Annie's Mailbox: Need Some Advice
Dear Annie: My best friend, "Clara," and I have known each other for 30 years. We're both retired and live in the same town. Neither of us has a husband. We talk on the phone every day.
We get along fine, except we have never been able to talk politics. If I don't agree with her completely, Clara gets angry. I'm not allowed to have my own opinion. It's her way or the highway. Every time she gets mad at me, I'm always the one to pick up the phone and talk to her as though we've never argued.
Last month, we got into a heated discussion about our world problems, and we both hung up angry. I called Clara that evening, but no one answered, and she didn't call me back like she always does. This went on for two weeks, so I wrote her a letter explaining how sorry I am, but that I am entitled to my own opinion, the same as anyone else. I also said our friendship is too important to let a silly argument end it. I haven't heard back.
Clara and I were the kind of friends who told each other everything, and I thought we had each other's back. Her friendship meant everything to me. But am I supposed to lie and say I think the same way she does just to keep the peace? She claims to be religious, but how can she not forgive something like this? I really miss my friend. -- Need Some Advice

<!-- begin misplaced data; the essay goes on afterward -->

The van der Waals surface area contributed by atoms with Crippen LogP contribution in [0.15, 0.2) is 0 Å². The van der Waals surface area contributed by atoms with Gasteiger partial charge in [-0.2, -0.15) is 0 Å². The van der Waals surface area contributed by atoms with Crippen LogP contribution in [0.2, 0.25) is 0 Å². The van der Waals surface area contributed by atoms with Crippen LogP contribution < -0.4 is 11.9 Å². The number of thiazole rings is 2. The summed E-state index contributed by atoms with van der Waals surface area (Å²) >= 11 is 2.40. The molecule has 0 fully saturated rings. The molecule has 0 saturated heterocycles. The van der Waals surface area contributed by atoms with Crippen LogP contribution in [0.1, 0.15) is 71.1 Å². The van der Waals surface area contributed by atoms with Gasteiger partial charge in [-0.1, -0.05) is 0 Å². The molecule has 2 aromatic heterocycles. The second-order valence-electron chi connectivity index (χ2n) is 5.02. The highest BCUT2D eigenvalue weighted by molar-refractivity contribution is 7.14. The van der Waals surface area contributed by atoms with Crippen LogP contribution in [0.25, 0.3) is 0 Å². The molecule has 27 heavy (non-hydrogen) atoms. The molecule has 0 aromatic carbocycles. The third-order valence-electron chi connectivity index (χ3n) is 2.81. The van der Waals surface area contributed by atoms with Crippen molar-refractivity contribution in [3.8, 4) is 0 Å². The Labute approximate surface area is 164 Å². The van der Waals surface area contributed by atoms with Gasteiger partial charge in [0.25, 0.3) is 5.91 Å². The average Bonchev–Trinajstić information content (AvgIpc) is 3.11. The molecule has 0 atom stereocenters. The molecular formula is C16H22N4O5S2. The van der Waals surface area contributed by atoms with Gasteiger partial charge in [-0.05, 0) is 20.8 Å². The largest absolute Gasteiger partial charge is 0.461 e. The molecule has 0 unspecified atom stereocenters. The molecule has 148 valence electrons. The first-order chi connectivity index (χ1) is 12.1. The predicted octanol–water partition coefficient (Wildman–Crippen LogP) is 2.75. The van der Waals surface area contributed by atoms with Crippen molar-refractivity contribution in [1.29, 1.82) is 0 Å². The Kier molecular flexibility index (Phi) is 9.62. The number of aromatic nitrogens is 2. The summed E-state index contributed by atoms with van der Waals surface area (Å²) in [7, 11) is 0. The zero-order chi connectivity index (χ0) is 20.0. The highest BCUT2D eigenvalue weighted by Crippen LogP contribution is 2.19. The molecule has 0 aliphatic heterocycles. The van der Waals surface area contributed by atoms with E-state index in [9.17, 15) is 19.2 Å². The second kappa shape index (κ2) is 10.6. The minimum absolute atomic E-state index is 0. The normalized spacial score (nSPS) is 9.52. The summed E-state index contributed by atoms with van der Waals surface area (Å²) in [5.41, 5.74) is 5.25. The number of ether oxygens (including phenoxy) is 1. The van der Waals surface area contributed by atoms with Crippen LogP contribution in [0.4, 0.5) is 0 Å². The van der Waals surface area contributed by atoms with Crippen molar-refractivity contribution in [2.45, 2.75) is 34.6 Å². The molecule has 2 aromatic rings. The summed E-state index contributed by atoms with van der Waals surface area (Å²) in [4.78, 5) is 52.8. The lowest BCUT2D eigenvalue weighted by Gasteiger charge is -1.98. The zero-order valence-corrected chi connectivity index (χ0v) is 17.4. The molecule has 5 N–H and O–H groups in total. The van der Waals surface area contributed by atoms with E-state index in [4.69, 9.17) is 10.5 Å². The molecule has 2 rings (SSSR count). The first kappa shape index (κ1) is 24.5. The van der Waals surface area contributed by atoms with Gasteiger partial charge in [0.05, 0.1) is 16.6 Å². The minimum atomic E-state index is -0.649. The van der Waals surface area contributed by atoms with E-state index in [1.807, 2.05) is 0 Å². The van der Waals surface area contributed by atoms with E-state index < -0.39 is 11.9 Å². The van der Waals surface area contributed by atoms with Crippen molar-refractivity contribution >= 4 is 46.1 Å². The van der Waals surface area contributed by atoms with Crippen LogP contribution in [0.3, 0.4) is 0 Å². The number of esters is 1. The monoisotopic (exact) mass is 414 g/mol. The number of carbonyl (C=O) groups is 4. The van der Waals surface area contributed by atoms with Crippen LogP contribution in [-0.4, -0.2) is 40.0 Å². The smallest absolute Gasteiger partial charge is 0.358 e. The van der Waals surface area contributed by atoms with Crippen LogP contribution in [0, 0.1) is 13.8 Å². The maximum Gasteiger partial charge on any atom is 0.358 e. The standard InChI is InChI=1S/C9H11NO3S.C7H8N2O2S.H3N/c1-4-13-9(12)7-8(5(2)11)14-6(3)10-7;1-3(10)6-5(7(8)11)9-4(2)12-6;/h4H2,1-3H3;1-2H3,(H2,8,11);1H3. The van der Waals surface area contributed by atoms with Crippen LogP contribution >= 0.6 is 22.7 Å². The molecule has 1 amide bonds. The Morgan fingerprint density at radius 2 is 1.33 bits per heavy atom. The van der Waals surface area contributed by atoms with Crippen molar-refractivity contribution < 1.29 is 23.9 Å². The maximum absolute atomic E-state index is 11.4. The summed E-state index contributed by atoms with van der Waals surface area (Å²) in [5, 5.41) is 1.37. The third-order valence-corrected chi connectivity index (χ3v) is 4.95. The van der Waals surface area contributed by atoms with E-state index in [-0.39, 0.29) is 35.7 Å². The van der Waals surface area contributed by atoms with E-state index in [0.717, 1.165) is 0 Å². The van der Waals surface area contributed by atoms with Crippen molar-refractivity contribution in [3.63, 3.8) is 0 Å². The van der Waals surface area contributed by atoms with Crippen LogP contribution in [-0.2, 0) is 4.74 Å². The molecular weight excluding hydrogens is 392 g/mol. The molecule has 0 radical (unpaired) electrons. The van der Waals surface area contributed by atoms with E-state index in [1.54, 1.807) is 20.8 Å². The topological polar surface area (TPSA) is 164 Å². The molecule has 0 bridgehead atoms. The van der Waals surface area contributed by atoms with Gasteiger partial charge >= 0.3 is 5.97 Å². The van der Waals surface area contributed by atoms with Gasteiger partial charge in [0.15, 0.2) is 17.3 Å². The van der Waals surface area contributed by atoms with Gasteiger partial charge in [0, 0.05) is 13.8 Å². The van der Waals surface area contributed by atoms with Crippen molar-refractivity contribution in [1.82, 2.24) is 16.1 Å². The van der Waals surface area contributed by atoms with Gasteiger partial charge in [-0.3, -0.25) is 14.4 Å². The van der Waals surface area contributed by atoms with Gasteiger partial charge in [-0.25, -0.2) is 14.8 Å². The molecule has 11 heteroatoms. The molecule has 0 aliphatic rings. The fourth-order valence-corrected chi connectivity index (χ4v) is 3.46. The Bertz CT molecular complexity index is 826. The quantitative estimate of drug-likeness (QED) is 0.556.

Dear Need: These days, politics can make enemies out of anyone. Your best bet is to steer clear of the discussion altogether, because you know it only creates an argument. If Clara brings it up, simply say, "I don't want to talk about politics. How is your daughter doing?" You shouldn't need to apologize every time.
But is there a possibility that, rather than avoiding you, Clara is unwell? Could you check with someone to see whether she is OK? A mutual friend or relative can fill you in on her status and also act as an intermediary to put this latest argument behind you. And keep it there. We hope she's fine and you can reconcile. A 30-year friendship shouldn't be thrown away over politics.
Dear Annie: I am 91 years old and would like the ability to cry at a death or a funeral or anything sad. What is wrong with me? I feel that I should cry at these times and am hurt when others remark on it. -- Paducah, Ky.
Dear Paducah: Everyone responds differently to various emotional events. An inability to cry at all is often a sign of depression, brain injury or illness and should be checked by a physician. But if your problem is that you simply cannot cry at sad events where others are present, it's more likely you have an inhibition against showing extreme emotion in front of others, something that may have been reinforced since childhood.
It doesn't mean you aren't sad, and you don't need to apologize. How you display emotion at funerals is nobody's business. If faking it would make your life easier, pull out a handkerchief and pretend to wipe your eyes now and then.
Annie's Mailbox is written by Kathy Mitchell and Marcy Sugar, longtime editors of This Classic Annie's Mailbox column was originally published in 2015. To find out more about Classic Annie's Mailbox and read features by other Creators Syndicate writers and cartoonists, visit Creators Syndicate at www.creators.com.